Most guests would be able to tolerate the use of arrowroot, cornstarch, potato flour or rice flour as a thickening agent, but it could be smart to inquire ahead of time so that you are better prepared when Thanksgiving Day comes along in case you have gluten-free living family or friends at the meal requiring no wheat, rye, barley or gluten-contaminated oat flour usage.
You can also see our November 2, 2011 blog post on Roasted Chicken or Roasted Turkey Breast w/ Pan Drippings Gravy for additional pointers.
Spiral Glazed Ham: Some groups may for a variety of reasons desire a ham option for a holiday meal and if so, choose wisely as typically convenience hams contain a wealth of added sodium and if glazed, an abundance of additional added sugar(s).
Starches such as Potatoes, Rice, etc.: Baked or Mashed, etc.: It is easy to prepare baked potatoes in their skins and no one can question the wonderful nutrition contribution of real baked sweet potatoes at Thanksgiving time (they have even more Vitamin A punch than yams do!). Other recipes for mashed sweet potatoes or mashed white potatoes abound and keeping things simple, such as including skins of thinner skin type white potatoes such as Yukon Gold, etc, when mashing them, etc., can really optimize their nutritional punch. If you prefer to bake potatoes, Russets are seasonally just right at Thanksgiving time.
Remember that it is what folks add to potatoes when they “dress them up” that tends to contribute excess, unwanted and frankly in many cases unneeded calories for some guests.
There are many alternatives to serving a potato dish as the starch item for the holiday meal, and you might want to look into options for rice dishes, for example, as using a little wild rice can be lovely at holiday time adding different flavor components including a unique texture to a dish–just read up on proper cooking methods ahead of time to be prepared to use it. You might even want to prepare an alternate ancient grain side dish since quinoa, etc., have gained renewed popularity in recent years.
Again, it is what you add to any rice or other side dish that can potentially reduce or enhance its healthful contribution to a holiday meal.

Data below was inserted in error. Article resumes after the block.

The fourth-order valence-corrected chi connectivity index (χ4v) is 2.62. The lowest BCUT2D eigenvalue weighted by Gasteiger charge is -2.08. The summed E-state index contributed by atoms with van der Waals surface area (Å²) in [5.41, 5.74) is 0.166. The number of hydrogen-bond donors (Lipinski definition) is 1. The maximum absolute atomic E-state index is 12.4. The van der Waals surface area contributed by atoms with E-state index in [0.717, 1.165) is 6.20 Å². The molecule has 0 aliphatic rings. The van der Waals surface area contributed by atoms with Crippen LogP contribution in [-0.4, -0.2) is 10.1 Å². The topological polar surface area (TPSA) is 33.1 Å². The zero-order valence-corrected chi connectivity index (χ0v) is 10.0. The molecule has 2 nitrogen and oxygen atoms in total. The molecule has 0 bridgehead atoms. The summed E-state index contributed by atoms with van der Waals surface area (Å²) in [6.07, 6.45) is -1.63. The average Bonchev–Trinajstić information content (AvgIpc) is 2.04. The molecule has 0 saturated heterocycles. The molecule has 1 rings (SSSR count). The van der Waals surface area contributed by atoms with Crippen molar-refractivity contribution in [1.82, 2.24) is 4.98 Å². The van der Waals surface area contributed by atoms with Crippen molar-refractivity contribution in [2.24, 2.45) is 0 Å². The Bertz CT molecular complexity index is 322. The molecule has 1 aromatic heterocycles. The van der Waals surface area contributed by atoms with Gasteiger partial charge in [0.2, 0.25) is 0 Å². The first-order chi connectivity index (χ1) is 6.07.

You can also see our November 6, 2011 blog post on Baked Sweet Potatoes, November 4, 2011 blog post on Three Rice Pilaf Casserole, or even our November 11, 2011 blog post on Sweet Potato Souffle for some inspiration.
Stuffing +/or Rolls, Bread, etc: Serving stuffing on the side is the smart way to go unless you really have adequate time to properly cook any stuffing added to a poultry cavity AFTER removing the stuffing from said cavity, since stuffing is one of those potentially hazardous food (PHF) items we wrote about back in October 2012 in our series concerning dealing with storms.
Cooking stuffing “on the side” can be done in a number of ways and to aid in portion control. Sometimes it can be handy to use simple “greased”/healthier vegetable oil sprayed muffin tins to cook stuffing off in. We urge you to consider making stuffing on the side if you make stuffing for the holiday.
If you have guests who live gluten-free because of celiac disease or gluten sensitivity or personal choice, note that there are many different recipe options and even video clips for gluten-free stuffing preparation. Also you might find some helpful information on this blog site noted in our December 14, 2011 blog post on Gluten-Free For The Holidays And Everyday which we have updated since it was originally released. We’d like to mention that one of the Registered Dietitians (RDs) mentioned in that blog post, Cheryl Harris, has released her 2012 edition of A G-Free Thanksgiving that you also might want to check out.
If there are also concerns for intestinal conditions possibly linked to Fermentable Oligosaccharides, Disaccharides, Monosaccharides and Polyols which are known by the acronym FODMAPs, then Kate Scarlata has an option for Savory Stuffing: Gluten free and FODMAP friendly at her blogsite.
Before trying to prepare any gluten-free item(s) in your home kitchen, first determine if you would really be able to assure guests your kitchen preparation area was free of gluten-containing flour dust and other potential concerns for gluten cross-contact.
If not, you might find it best to have a guest who lives gluten-free to be the one to bring the stuffing, the pie, and even gluten-free bread/rolls as desired. Your guests may make or purchase those items from a trusted source, but would then have confidence that what was being served was something they and others could equally enjoy worry-free.
If you will be re-heating anything up, be sure any regular metal pans are covered in new pieces of easy release aluminum foil to prevent any crumbs that might still be lurking around from anything that had gluten in it from coming in contact with your Thanksgiving celebration item(s).
There are silicon muffin cups available as well these days that are handy to use if you are needing to prepare say a gluten-free stuffing for guests–just be sure you prepare said stuffing BEFORE preparing any items with gluten for the holiday celebration. This same advice will also hold true for preparing any gluten-free pie crust, etc.
Glass baking dishes need to have recipes with liquids in them cook at about 25 degrees lower temp than metal pans, but work great for gluten-free cooking as the see through nature of glass helps to prevent one missing specs or crumbs of previously prepared items and glass also tends to clean up well in a dishwasher. We also like pyroceram cook/bake ware as well when it comes to making sure no previous residue/crumb specs remain as the liquid cleaner products to remove any residue on those work very well.